We’ve already discussed the common pitfalls of planning too much and planning too little for a lesson. A third common mistake is adhering too strictly to your plan. Remember that a lesson plan is really just a guide; it’s not a set of instructions carved in stone. Here are some reasons why you may need or want to modify your original lesson plan:
- Your students raise a question that tells you additional explanation and practice is warranted.
- Your students need more time to complete an activity.
- Your students request a specific modification. To receive more support they might ask to complete an exercise as a whole class rather than independently.
- A natural digression occurs. Your students might raise a question on a related topic and you choose to address it. The brief digression can actually deepen their understanding of the original topic.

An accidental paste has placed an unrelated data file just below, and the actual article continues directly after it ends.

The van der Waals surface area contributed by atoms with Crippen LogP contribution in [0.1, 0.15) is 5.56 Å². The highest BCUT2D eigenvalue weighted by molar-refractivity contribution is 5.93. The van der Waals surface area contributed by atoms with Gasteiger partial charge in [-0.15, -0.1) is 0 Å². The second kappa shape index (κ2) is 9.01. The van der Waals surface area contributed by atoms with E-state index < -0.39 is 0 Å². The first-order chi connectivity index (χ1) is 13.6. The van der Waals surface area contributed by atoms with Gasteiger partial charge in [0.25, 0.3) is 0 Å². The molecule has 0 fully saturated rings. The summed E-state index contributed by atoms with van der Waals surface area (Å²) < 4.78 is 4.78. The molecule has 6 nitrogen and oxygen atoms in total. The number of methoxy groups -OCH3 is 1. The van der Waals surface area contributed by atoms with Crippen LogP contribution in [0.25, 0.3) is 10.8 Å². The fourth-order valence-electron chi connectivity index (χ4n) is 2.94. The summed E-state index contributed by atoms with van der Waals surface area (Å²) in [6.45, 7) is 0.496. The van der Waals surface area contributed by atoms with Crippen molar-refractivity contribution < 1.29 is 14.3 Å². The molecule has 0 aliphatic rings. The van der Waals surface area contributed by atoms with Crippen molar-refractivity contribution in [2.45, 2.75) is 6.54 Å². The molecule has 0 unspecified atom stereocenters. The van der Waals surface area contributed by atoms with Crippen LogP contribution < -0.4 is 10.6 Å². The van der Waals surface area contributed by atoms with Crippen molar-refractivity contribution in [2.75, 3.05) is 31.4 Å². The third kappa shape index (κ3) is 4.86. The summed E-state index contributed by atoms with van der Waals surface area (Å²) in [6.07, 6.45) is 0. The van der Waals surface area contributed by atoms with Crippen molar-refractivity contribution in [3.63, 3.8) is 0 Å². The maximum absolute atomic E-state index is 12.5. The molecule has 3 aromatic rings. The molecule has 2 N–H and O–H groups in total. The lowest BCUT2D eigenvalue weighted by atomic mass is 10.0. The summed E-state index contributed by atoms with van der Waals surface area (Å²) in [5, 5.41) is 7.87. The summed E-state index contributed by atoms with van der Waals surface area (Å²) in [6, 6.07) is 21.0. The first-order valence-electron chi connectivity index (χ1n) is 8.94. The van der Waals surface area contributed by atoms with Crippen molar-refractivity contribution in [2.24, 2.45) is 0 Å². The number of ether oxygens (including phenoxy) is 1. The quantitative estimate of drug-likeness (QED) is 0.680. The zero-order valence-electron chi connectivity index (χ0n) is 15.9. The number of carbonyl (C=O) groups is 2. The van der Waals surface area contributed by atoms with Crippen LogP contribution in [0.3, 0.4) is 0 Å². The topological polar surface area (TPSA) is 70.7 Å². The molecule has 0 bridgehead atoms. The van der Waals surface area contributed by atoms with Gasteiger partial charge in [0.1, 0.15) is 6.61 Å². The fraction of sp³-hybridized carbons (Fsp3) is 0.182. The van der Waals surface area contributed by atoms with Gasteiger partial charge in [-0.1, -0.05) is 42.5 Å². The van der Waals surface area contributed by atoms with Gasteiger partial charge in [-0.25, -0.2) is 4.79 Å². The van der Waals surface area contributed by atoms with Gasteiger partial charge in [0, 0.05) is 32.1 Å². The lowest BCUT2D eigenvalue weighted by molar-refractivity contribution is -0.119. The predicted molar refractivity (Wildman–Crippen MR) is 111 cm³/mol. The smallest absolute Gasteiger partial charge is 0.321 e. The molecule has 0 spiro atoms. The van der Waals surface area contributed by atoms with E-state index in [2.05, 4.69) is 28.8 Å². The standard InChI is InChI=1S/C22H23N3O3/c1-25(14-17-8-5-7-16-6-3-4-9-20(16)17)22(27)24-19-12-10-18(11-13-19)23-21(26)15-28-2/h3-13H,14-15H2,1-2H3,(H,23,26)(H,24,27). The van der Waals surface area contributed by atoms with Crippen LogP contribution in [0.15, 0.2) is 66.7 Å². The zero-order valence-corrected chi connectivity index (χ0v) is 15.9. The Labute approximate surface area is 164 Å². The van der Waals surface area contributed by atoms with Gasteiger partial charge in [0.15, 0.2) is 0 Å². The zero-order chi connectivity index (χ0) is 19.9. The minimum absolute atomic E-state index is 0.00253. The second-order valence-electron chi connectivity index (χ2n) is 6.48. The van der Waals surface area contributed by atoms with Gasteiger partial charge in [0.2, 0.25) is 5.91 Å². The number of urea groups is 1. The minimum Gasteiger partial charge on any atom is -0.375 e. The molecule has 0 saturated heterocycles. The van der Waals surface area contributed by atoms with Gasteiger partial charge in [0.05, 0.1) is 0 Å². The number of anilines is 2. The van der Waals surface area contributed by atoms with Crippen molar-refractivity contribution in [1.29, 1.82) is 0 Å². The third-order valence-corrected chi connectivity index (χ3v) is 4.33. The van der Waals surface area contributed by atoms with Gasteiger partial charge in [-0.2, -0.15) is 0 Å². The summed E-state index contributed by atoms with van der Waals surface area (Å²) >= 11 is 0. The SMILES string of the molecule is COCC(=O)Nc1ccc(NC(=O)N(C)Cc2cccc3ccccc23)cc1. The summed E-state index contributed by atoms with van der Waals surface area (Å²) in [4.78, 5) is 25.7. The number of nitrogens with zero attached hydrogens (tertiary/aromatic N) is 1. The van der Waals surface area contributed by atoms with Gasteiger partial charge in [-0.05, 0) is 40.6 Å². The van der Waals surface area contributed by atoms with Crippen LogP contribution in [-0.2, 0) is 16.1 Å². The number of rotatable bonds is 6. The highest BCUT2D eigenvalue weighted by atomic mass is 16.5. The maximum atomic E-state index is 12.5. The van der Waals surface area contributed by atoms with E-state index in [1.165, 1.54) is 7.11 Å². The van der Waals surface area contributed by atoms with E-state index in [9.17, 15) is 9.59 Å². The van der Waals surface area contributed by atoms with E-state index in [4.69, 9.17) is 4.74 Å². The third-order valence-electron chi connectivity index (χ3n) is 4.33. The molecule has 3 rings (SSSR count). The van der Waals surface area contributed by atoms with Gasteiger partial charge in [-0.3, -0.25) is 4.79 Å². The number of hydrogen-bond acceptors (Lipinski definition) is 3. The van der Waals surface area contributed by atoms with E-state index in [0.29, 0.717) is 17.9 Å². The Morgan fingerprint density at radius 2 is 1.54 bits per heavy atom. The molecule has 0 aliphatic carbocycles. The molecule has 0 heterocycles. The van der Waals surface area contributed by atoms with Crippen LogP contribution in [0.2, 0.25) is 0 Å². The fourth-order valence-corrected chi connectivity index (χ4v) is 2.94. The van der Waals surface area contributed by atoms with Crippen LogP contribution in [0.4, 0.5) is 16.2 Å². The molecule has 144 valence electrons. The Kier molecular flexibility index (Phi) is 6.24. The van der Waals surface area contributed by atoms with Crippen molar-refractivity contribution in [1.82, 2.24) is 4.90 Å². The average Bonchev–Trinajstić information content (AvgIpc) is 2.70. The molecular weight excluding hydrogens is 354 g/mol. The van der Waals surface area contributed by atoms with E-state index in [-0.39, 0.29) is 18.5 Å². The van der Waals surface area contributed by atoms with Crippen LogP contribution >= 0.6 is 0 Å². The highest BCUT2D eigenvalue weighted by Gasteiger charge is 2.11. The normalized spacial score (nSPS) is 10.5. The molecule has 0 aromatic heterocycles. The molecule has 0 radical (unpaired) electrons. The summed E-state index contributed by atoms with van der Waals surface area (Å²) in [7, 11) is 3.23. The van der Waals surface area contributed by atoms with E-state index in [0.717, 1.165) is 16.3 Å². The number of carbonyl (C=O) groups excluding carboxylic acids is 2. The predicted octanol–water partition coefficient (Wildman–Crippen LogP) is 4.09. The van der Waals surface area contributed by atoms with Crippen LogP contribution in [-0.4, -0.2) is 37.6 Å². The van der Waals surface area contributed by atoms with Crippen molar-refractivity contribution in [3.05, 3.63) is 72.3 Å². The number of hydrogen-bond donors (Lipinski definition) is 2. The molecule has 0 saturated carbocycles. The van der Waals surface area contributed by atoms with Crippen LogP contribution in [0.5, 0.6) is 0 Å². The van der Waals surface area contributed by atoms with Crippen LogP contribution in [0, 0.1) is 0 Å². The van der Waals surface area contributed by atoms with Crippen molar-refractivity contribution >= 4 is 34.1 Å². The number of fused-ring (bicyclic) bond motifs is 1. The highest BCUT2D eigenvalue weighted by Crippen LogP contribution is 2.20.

- An interesting and relevant discussion emerges. You are able to use this discussion in place of a planned activity.
- You see that your students are capable of handling a new challenge, and so you present more or ask for more than you originally intended. For example, you can add a few bonus questions to a textbook exercise. Or in the midst of a communicative activity, you choose to modify or add on a step: Instead of having students submit short individual compositions on a given topic, you ask them to work in groups. They prepare notes and make group presentations. The individual compositions are assigned as homework.
(To Be Continued)